Data availability

All processed and raw data is available from the corresponding author on request.


  1. 1.

    Dingwell, D. B. Volcanic dilemma: flow or blow? Science 273, 1054–1055 (1996).

    ADS  CAS  Article  Google Scholar 

  2. 2.

    Di Genova, D. et al. A compositional tipping point governing the mobilization and eruption style of rhyolitic magma. Nature 552, 235–238 (2017).

    ADS  Article  Google Scholar 

  3. 3.

    Woods, A. W. & Koyaguchi, T. Transitions between explosive and effusive eruptions of silicic magmas. Nature 370, 641–644 (1994).

    ADS  CAS  Article  Google Scholar 

  4. 4.

    Degruyter, W., Bachmann, O., Burgisser, A. & Manga, M. The effects of outgassing on the transition between effusive and explosive silicic eruptions. Earth Planet. Sci. Lett. 349–350, 161–170 (2012).

    ADS  Article  Google Scholar 

  5. 5.

    Castro, J. M. & Gardner, J. E. Did magma ascent rate control the explosive-effusive transition at the Inyo volcanic chain, California? Geology 36, 279–282 (2008).

    ADS  CAS  Article  Google Scholar 

  6. 6.

    Adams, N. K., Houghton, B. F., Fagents, S. A. & Hildreth, W. The transition from explosive to effusive eruptive regime: the example of the 1912 Novarupta eruption, Alaska. Bull. Geol. Soc. Am. 118, 620–634 (2006).

    Article  Google Scholar 

  7. 7.

    Castro, J. M. & Dingwell, D. B. Rapid ascent of rhyolitic magma at Chaitén Volcano, Chile. Nature 461, 780–783 (2009).

    ADS  CAS  Article  Google Scholar 

  8. 8.

    Schipper, C. I., Castro, J. M., Tuffen, H., James, M. R. & How, P. Shallow vent architecture during hybrid explosive-effusive activity at Cordón Caulle (Chile, 2011-12): evidence from direct observations and pyroclast textures. J. Volcanol. Geotherm. Res. 262, 25–37 (2013).

    ADS  CAS  Article  Google Scholar 

  9. 9.

    Castro, J. M., Bindeman, I. N., Tuffen, H. & Ian Schipper, C. Explosive origin of silicic lava: textural and δD-H2O evidence for pyroclastic degassing during rhyolite effusion. Earth Planet. Sci. Lett. 405, 52–61 (2014).

    ADS  CAS  Article  Google Scholar 

  10. 10.

    Rust, A. C. & Cashman, K. V. Multiple origins of obsidian pyroclasts and implications for changes in the dynamics of the 1300 BP eruption of Newberry Volcano, USA. Bull. Volcanol. 69, 825–845 (2007).

    ADS  Article  Google Scholar 

  11. 11.

    Gonnermann, H. M. & Manga, M. Explosive volcanism may not be an inevitable consαuence of magma fragmentation. Nature 426, 432–435 (2003).

    ADS  CAS  Article  Google Scholar 

  12. 12.

    Eichelberger, J. C., Carrigan, C. R., Westrich, H. R. & Price, R. H. Non-explosive silicic volcanism. Nature 323, 598–602 (1986).

    ADS  CAS  Article  Google Scholar 

  13. 13.

    Rust, A. C., Cashman, K. V. & Wallace, P. J. Magma degassing buffered by vapor flow through brecciated conduit margins. Geology 32, 349–352 (2004).

    ADS  CAS  Article  Google Scholar 

  14. 14.

    Stasiuk, M. V. et al. Degassing during magma ascent in the Mule Creek vent (USA). Bull. Volcanol. 58, 117–130 (1996).

    ADS  Article  Google Scholar 

  15. 15.

    Tuffen, H., Gilbert, J. & McGarvie, D. Products of an effusive subglacial rhyolite eruption: Bláhnúkur, Torfajökull, Iceland. Bull. Volcanol. 63, 179–190 (2001).

    ADS  Article  Google Scholar 

  16. 16.

    Tuffen, H., Dingwell, D. B. & Pinkerton, H. Repeated fracture and healing of silicic magma generate flow banding and earthquakes? Geology 31, 1089–1092 (2003).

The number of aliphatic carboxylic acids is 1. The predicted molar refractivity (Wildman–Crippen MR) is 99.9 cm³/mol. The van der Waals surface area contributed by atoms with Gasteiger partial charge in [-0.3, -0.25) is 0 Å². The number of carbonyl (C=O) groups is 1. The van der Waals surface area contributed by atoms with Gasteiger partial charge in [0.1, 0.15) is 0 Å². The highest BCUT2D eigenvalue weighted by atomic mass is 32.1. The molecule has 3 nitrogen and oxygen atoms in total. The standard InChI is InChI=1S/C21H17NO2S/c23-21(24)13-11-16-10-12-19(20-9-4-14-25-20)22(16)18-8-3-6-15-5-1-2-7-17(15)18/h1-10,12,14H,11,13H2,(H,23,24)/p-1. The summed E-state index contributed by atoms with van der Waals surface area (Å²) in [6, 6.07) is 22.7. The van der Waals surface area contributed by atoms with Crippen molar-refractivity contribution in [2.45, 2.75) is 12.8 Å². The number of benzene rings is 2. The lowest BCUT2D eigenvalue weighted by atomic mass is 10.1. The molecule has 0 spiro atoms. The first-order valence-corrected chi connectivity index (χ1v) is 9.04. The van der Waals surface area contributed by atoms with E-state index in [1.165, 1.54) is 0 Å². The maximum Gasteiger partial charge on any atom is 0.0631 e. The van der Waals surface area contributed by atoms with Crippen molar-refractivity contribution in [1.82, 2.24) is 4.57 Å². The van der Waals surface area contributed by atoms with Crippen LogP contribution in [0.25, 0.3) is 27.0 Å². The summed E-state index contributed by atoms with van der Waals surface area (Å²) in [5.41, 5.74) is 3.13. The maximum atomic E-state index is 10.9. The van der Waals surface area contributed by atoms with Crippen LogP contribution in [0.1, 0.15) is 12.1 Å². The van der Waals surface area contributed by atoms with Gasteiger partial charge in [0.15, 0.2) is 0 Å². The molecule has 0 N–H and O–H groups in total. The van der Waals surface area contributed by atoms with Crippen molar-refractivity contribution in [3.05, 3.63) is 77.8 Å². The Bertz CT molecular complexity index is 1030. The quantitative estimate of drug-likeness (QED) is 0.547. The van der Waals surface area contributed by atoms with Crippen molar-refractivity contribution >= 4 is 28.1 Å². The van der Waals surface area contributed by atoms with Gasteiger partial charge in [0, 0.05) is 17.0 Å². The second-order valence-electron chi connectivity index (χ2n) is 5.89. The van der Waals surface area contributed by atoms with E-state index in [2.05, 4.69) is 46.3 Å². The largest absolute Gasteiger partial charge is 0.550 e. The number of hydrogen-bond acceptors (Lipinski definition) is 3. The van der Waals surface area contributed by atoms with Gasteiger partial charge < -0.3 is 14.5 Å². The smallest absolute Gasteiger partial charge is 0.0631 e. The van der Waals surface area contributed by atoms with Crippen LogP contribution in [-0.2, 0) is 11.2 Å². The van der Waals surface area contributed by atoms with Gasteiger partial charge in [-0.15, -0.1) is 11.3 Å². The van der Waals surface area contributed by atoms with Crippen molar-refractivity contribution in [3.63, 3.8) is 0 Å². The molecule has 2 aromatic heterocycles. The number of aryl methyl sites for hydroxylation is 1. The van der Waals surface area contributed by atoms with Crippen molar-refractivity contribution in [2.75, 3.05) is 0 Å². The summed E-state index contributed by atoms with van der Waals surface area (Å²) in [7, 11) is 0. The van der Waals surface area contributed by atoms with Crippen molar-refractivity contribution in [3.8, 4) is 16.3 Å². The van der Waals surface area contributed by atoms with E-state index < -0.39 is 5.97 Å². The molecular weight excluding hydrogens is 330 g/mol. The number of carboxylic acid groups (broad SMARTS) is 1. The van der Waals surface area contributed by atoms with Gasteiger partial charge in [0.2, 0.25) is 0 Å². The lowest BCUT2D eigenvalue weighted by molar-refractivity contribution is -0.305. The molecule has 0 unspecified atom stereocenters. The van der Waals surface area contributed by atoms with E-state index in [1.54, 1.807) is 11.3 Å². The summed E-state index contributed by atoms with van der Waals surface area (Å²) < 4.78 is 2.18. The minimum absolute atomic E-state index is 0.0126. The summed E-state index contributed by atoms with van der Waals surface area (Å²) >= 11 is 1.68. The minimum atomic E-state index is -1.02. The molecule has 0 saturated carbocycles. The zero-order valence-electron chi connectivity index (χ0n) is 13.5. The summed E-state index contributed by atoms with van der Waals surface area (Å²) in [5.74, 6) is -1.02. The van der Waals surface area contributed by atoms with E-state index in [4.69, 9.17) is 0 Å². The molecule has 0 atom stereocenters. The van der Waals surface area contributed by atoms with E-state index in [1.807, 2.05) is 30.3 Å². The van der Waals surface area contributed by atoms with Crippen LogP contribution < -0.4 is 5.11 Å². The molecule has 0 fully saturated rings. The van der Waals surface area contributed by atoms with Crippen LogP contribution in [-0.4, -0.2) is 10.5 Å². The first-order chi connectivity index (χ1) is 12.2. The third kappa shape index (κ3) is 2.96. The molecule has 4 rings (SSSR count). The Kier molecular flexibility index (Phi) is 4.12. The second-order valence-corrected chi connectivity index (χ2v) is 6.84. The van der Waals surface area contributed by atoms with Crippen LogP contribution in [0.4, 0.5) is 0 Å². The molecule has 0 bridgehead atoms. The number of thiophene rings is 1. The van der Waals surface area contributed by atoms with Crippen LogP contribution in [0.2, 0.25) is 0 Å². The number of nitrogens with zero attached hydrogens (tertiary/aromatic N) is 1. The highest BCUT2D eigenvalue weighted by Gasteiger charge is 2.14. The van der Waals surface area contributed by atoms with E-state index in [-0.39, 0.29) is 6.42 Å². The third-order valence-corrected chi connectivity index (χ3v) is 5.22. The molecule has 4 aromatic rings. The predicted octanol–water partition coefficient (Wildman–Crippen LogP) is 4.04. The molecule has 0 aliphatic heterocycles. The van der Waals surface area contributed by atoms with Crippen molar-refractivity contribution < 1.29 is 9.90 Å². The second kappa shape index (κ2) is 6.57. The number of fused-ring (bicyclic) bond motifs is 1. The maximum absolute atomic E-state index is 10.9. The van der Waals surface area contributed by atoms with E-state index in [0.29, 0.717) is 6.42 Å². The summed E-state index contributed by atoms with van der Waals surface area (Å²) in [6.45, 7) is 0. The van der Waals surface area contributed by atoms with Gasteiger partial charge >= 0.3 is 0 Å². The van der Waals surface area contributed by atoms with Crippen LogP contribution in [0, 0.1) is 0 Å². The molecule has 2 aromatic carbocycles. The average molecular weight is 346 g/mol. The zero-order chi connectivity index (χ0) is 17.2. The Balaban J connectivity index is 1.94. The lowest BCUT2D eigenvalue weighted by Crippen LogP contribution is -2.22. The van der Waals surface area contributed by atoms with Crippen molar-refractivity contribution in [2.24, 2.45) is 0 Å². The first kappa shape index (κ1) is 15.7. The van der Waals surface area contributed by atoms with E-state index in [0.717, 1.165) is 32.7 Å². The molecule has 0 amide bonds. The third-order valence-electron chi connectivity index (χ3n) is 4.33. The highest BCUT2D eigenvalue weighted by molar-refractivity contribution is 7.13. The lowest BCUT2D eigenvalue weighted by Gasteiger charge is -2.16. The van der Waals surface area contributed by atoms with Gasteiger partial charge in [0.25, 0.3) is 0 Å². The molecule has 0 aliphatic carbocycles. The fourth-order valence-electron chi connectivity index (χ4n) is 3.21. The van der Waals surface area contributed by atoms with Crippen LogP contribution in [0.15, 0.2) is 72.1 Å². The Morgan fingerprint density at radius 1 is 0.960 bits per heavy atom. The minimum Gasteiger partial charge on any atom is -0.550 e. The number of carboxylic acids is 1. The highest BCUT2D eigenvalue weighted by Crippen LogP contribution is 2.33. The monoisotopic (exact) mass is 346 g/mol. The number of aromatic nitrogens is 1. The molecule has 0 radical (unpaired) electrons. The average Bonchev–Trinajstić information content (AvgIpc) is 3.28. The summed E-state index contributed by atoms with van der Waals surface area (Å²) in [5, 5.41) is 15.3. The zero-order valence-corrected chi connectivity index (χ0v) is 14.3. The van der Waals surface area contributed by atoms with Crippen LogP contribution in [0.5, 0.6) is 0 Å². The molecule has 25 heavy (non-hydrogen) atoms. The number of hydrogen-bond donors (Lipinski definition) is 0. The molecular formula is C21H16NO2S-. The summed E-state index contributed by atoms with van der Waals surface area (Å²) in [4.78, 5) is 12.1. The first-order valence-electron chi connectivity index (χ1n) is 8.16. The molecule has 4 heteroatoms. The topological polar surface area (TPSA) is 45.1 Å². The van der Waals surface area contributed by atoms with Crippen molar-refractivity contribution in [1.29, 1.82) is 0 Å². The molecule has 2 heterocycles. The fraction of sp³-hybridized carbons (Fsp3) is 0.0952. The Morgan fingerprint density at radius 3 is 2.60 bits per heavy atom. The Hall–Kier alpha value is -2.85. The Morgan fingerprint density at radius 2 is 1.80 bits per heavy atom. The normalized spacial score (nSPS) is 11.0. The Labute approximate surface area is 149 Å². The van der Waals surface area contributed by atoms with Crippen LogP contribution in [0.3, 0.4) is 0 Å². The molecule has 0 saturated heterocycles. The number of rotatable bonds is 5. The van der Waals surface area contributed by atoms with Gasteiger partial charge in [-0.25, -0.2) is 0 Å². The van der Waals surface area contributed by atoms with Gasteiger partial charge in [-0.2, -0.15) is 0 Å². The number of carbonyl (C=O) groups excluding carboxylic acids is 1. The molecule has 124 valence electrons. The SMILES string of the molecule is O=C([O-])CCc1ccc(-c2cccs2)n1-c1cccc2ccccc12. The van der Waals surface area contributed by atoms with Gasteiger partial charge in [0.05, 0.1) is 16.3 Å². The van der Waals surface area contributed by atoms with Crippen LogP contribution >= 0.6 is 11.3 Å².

ADS  Article  Google Scholar 

  17. 17.

    Tuffen, H. & Castro, J. M. The emplacement of an obsidian dyke through thin ice: Hrafntinnuhryggur, Krafla Iceland. J. Volcanol. Geotherm. Res. 185, 352–366 (2009).

    ADS  CAS  Article  Google Scholar 

  18. 18.

    Lavallée, Y. et al. Thermal vesiculation during volcanic eruptions. Nature 528, 544–547 (2015).

    ADS  Article  Google Scholar 

  19. 19.

    Lara, L. E. The 2008 eruption of the Chaitén Volcano, Chile: a preliminary report. Andean Geol. 36, 125–129 (2009).

    Google Scholar 

  20. 20.

    Castro, J. M. et al. Storage and eruption of ner-liquidus rhyolite magma at Condon Caulle, Chile. Bull. Volcanol. 75, 702 (2013).

    ADS  Article  Google Scholar 

  21. 21.

    Cordonnier, B. et al. The viscous-brittle transition of crystal-bearing silicic melt: direct observation of magma rupture and healing. Geology 40, 611–614 (2012).

    ADS  CAS  Article  Google Scholar 

  22. 22.

    Cordonnier, B., Schmalholz, S. M., Hess, K. U. & Dingwell, D. B. Viscous heating in silicate melts: an experimental and numerical comparison. J. Geophys. Res. Solid Earth 117, B02203 (2012).

    ADS  Article  Google Scholar 

  23. 23.

    Lavallee, Y. et al. Seismogenic lavas and explosive eruption forecasting. Nature 453, 507–510 (2008).

    ADS  CAS  Article  Google Scholar 

  24. 24.

    Castro, J. M. et al. The role of melt-fracture degassing in defusing explosive rhyolite eruptions at volcán Chaitén. Earth Planet. Sci. Lett. 333, 63–69 (2012).

    ADS  Article  Google Scholar 

  25. 25.

    Cabrera, A., Weinberg, R. F., Wright, H. M. N., Zlotnik, S. & Cas, R. A. F. Melt fracturing and healing: a mechanism for degassing and origin of silicic obsidian. Geology 39, 67–70 (2011).

    ADS  Article  Google Scholar 

  26. 26.

    Tuffen, H., Smith, R. & Sammonds, P. R. Evidence for seismogenic fracture of silicic magma. Nature 453, 511–514 (2008).

    ADS  CAS  Article  Google Scholar 

  27. 27.

    Neuberg, J. W. et al. The trigger mechanism of low-frequency earthquakes on Montserrat. J. Volcanol. Geotherm. Res. 153, 37–50 (2006).

    ADS  CAS  Article  Google Scholar 

  28. 28.

    Simmons, J. H., Mohr, R. K. & Montrose, C. J. Non‐Newtonian viscous flow in glass. J. Appl. Phys. 53, 4075–4080 (1982).

    ADS  CAS  Article  Google Scholar 

  29. 29.

    Maxwell, J. C. On the dynamical theory of gases. Philos. Trans. R. Soc. Lond. 157, 49–88 (1867).

    ADS  Article  Google Scholar 

  30. 30.

    Dingwell, D. B. & Webb, S. L. Relaxation in silicate melts. Eur. J. Mineral. 2, 427–449 (1990).

    ADS  CAS  Article  Google Scholar 

  31. 31.

    Hess, K. U. & Dingwell, D. B. Viscosities of hydrous leucogranitic melts: a non-Arrhenian model. Am. Mineral. 81, 1297–1300 (1996).